The Independent Voice of Southern Methodist University Since 1915

The Daily Campus

The Daily Campus

The Independent Voice of Southern Methodist University Since 1915

The Daily Campus

The Independent Voice of Southern Methodist University Since 1915

The Daily Campus

SMU professor Susanne Scholz in the West Bank in 2018.
SMU professor to return to campus after being trapped in Gaza for 12 years
Sara Hummadi, Video Editor • May 18, 2024
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@#$%&*!

What ever happened to rap and hip hop music that didn’t contain vulgar words and encourage destructive behavior? Will Smith, who has been making music since 1987, refuses to rap in a negative fashion the way most rappers in the black community do. And he’s one of the few. What kind of message are we sending the youth of today with videos featuring half-naked women and songs about killing other people? With so many rap songs containing the same vulgar content, they become more like noise to the ears instead of music. More artists should take the path of Will Smith and “get jiggy wit it.”I remember watching my first rap video, Naughty by Nature’s “Hip Hop Hooray” in the early 1990s, and wanting to wave my hands from side to side like all the cool rappers. I cannot recall the lyrics to the song, just the chorus, “hip hop hooray ho hay ho.” Kriss Kross’ “Jump Jump” had the same effect. I wanted to jump jump with all the energy in my body. At the time, I didn’t think anything of the songs except as a means of sheer entertainment.

But as I grow older, I’m noticing a potentially dangerous pattern beginning to form.

Looking back at the lyrics to “Hip Hop Hooray” and “Jump Jump,” I noticed only a tiny percentage of the two songs contain vulgar words or references compared to the lyrics of major rap stars today, such as 50 Cent, Eminem, Snoop Dogg and Kanye West.

The No. 1 song in America currently belongs to Kanye West, whose previous hit album was entitled, “College Dropout.” For 15 weeks, West’s song, “Gold Digger,” has remained on Billboard’s Hot 100 chart. While the beat is great and Jamie Foxx’s impression of Ray Charles is near perfect, the message of the song makes me cringe.

West uses “niggaz” six time-all of which are in the chorus-“but she ain’t messin wit no broke niggaz.” The song is also filled with luxury items, such as a “baby Louis Vuitton” and “Benz.” At the end of one verse, after describing how he pays for this woman he loves who has a child, he sings, “And on her 18th birthday he found out it wasn’t his.”

What’s the message? It seems as though West is either pointing out the obvious gap between the black and white society or he’s furthering it. But then again, can you blame him? It’s what sells and makes him big bucks.

One rapper, who makes the Hall of Fame among young people with his saying “izzle,” is Snoop Dogg. Snoop’s been around for decades making music about hoes, liquor, guns, drugs and sex. In his recent popular song, “Drop it Like it’s Hot,” he and Pharrell Williams sing about all of the above. Things haven’t changed for this rapper with lyrics such as, “See I specialize in making all the girls get naked.” References to wet dreams, killers with guns, marijuana, gangs, sex and of course, the favorite term among rappers, “nigga” are all in this song.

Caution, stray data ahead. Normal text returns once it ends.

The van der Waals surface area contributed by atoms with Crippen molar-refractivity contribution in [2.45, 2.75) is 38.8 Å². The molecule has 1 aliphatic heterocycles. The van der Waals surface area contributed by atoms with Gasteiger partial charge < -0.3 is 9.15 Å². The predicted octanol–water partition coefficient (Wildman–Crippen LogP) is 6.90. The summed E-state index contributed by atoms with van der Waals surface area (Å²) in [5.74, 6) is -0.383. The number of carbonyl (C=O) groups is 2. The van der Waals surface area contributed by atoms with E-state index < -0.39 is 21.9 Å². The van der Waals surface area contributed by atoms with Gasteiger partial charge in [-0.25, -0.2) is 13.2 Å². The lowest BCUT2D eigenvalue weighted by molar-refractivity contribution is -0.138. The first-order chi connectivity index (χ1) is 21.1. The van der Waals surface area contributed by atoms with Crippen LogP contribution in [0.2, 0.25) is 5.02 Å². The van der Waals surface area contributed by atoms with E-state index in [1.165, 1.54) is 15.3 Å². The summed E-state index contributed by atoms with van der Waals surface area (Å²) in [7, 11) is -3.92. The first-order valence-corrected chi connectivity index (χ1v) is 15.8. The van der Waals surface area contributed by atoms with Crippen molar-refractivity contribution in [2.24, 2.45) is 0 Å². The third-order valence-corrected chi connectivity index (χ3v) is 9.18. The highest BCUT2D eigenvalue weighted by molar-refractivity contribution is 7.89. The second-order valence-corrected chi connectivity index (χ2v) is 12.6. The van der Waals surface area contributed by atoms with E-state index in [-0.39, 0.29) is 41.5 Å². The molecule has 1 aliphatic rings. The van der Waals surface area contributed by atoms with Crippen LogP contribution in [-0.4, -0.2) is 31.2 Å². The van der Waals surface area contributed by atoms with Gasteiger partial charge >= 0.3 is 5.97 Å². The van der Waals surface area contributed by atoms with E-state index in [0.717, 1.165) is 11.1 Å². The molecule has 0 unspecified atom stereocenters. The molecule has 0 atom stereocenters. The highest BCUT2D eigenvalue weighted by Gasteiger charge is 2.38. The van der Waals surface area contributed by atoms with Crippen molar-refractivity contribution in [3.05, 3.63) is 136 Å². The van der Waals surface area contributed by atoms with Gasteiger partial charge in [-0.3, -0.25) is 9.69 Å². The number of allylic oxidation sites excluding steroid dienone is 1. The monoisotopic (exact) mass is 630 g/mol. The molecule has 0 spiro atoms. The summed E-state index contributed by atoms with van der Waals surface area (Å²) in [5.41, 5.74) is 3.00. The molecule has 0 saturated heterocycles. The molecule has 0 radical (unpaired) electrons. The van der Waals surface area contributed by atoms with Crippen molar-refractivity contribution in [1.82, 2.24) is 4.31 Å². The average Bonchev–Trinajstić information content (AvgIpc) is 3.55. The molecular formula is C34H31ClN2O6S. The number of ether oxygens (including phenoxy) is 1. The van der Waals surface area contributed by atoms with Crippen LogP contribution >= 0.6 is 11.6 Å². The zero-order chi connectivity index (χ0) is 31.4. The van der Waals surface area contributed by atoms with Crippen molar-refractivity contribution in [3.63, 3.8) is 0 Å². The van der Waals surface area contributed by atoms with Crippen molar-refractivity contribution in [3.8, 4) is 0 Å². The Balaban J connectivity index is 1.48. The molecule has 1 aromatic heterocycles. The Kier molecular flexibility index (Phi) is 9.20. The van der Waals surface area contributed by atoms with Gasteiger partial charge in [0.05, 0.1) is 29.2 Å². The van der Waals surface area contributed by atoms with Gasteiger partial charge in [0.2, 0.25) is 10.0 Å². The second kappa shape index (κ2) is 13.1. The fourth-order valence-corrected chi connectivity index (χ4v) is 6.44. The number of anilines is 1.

Another rapper, who is no stranger to critics or the jury, is Eminem. When he performed his song “Ass Like That” for the MTV Music Awards last year, he was accompanied by oversized dolls featuring gigantic breasts and behinds. The performance stole the show-as did his lyrics-“I ain’t never seen an ass like that-you make my peepee go doing doing doing.”And there’s really no need to delve into 50 Cent’s lyrics, for his song titles say it all. Among the worst are his songs entitled, “F*ck you,” “Surrounded by Hoes,” “That Ain’t Gangsta,” “Make Money by Any Means,” “I’m a Hustler,” “How to Rob” and “I Smell P*ssy.”

Why aren’t we focusing more on rappers like Will Smith, who refuses to make millions from rapping about anything obscene and rude? I personally loved the song, “Just the Two of Us,” about the bond between Smith and his son.

So there we have it. The lesson all young children and teenagers learn: College is unnecessary to be successful in life and to become a person who gives back to society. Money, fame, hoes, liquor and drugs comes to those who succeed in the rap world. Women are hoes. Drugs and liquor equals wholesome hearts and fun irresponsible times. Profanity gets you everywhere.

But can you really blame rappers who focus on immoral and meaningless subjects? In a society that gives accolades to entertainers, with or without censorship, you can’t really blame it all on rap music. They’re making a living too. Since we keep buying their records and praising them on television and in magazines, their noise will just keep entertaining and bothering us.

As one of the legendary and late rappers, Tupac Shakur, once sang, “That’s just the way it is-Some things never change.”

Stacy Seebode is a senior journalism and dance major. She may be contacted at [email protected].

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